What to Know
- A computer program hunts for complaints of food-borne illness on Yelp and Twitter.
- The information goes to the New York City Department of Health and Mental Hygiene, which investigates.
- Others use social media to search for cases of food poisoning, such as Harvard Medical School, and health officials in Chicago and Nevada.
Food poisoning is the last thing you want to read in a review about a restaurant on social media. Though these negative comments are not always reliable, they may help governments detect potential food poisoning outbreaks.
A team of developers at Columbia Engineering designed a computer program that hunts for complaints of food-borne illness on Yelp and Twitter.
“It picks up on keywords and key phrases that you as a person would associate with it, like 'I got sick' or 'I got food poisoning,'" said Thomas Effland, the program’s creator and a Columbia Ph.D. student.
The information goes to the New York City Department of Health and Mental Hygiene, which investigates the claims that may have otherwise gone undetected. According to a study, the program has helped identify 10 outbreaks.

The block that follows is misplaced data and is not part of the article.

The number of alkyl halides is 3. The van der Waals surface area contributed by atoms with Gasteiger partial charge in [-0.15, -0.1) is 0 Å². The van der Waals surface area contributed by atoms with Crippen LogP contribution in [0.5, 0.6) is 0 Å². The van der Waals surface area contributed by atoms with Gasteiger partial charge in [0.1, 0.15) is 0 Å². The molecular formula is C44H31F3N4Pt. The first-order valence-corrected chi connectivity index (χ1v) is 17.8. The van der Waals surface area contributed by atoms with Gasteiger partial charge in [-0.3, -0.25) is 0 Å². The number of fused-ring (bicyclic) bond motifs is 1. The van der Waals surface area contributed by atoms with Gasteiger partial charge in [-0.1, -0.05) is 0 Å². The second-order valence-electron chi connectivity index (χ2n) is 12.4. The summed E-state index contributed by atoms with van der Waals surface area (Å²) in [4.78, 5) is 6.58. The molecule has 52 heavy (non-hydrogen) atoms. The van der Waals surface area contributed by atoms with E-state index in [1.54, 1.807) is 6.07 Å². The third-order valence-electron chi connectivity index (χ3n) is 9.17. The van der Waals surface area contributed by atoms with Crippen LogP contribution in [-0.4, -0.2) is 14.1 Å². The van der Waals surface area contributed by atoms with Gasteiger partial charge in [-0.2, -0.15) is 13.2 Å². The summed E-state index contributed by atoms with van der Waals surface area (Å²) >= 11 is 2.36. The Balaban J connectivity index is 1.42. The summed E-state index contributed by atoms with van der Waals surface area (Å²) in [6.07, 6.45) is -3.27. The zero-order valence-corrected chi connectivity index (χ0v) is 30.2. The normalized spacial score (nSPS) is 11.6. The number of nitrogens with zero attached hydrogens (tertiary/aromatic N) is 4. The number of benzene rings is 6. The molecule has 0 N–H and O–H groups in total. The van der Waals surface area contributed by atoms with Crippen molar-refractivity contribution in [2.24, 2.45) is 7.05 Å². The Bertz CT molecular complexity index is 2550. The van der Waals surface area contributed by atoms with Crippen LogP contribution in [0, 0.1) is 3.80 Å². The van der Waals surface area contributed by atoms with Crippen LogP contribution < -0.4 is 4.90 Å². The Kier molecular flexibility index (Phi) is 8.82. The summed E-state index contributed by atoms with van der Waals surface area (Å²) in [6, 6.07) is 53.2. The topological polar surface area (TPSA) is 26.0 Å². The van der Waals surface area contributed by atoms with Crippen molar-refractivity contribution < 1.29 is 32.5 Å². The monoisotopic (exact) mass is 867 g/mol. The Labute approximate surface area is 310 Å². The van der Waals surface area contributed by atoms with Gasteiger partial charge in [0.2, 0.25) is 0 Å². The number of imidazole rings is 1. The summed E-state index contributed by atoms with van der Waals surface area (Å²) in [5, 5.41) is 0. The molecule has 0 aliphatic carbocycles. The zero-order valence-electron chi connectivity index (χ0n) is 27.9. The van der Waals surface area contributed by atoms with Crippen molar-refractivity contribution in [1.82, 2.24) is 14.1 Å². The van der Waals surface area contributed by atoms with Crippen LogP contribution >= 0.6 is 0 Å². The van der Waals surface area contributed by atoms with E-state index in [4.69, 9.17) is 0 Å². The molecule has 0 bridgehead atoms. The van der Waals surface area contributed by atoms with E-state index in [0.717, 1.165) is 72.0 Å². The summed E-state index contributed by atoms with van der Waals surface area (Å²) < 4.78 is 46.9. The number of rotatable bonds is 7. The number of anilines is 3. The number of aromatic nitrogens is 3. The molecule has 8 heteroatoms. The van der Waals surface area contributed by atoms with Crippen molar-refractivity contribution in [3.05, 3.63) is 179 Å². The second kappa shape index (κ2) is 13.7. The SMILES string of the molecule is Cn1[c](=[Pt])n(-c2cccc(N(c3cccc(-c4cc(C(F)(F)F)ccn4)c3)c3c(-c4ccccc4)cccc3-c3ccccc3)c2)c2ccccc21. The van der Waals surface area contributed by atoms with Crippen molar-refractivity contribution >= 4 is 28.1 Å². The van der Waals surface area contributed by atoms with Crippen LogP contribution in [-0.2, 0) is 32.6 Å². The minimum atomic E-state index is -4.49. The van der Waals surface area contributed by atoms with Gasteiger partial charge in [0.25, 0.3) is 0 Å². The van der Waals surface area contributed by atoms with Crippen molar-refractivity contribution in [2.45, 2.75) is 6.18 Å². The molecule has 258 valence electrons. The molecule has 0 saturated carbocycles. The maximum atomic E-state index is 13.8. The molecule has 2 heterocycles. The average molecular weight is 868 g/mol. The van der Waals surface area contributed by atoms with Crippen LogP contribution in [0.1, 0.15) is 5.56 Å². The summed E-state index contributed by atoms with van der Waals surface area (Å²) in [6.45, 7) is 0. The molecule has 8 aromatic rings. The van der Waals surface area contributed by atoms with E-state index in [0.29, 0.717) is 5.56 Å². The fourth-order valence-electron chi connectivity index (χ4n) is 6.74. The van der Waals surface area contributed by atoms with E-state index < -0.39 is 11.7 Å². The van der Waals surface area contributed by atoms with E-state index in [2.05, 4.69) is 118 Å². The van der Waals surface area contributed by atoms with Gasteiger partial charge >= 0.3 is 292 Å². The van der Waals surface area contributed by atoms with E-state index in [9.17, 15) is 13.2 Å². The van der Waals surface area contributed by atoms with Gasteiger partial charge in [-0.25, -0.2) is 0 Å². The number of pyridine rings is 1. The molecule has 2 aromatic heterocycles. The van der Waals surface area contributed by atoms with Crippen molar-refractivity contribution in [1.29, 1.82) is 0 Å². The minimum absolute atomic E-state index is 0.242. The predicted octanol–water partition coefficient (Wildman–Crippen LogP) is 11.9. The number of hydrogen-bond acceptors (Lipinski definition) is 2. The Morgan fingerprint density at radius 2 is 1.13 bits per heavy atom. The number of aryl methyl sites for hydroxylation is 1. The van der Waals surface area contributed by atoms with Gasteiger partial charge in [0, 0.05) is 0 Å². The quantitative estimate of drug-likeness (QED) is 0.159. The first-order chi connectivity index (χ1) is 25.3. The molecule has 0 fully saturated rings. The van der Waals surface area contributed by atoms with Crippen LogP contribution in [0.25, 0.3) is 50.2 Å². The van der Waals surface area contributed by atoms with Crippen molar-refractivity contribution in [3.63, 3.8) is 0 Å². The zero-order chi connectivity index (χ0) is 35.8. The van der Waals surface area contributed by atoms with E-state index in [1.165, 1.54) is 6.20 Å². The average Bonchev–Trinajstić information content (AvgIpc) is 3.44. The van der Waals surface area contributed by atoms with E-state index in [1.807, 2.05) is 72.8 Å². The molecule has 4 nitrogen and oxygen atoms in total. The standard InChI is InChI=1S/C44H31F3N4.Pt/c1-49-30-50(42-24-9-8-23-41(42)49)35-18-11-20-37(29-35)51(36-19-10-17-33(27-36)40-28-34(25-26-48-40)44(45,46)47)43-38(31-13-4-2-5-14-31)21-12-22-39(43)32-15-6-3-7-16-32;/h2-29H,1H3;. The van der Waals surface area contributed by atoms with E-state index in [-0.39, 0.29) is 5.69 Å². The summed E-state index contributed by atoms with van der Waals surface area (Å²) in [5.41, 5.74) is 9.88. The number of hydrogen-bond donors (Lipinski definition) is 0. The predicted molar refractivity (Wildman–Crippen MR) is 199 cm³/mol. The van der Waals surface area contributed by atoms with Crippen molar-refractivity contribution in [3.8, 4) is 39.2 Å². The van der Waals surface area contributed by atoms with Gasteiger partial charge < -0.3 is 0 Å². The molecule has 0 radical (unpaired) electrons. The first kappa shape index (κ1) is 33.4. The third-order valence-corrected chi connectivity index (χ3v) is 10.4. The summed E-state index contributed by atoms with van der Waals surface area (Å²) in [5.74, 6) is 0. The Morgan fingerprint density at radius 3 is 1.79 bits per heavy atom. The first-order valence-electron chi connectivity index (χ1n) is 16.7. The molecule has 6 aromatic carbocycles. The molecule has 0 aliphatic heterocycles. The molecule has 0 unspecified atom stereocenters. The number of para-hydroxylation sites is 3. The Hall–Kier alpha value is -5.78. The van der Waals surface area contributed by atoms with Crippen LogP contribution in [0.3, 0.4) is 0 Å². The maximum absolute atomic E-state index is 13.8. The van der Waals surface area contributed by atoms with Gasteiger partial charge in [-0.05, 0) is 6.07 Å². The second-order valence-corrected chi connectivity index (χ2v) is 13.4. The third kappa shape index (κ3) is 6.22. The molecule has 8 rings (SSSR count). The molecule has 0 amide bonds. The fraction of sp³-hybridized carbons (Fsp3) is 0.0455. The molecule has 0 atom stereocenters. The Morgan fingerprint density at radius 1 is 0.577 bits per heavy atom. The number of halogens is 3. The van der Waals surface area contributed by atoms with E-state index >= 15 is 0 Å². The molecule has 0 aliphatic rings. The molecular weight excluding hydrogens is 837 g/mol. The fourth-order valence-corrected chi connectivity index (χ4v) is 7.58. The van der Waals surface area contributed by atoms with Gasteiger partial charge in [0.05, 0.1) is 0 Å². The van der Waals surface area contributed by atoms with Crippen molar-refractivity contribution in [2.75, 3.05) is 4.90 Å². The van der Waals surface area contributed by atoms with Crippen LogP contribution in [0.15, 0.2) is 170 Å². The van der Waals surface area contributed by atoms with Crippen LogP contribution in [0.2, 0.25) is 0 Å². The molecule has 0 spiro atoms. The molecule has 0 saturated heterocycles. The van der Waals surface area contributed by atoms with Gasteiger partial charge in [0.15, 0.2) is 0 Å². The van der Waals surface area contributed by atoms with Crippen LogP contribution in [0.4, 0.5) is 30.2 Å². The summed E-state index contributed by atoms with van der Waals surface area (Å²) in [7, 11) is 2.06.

Others are using social media to search for new cases of food poisoning, such as Harvard Medical School, and health officials in Chicago and Nevada.
Even though sharing on social media may seem helpful, Consumer Reports recommends you go through official channels to alert authorities so they can investigate immediately.
“If someone is really concerned about whether there’s an outbreak at a restaurant, they should really be consulting their local public health department,” Consumer Reports Health Editor Julia Calderone said.
If you experience symptoms of food poisoning, Consumer Reports says you should try to stay hydrated and of course consult your doctor.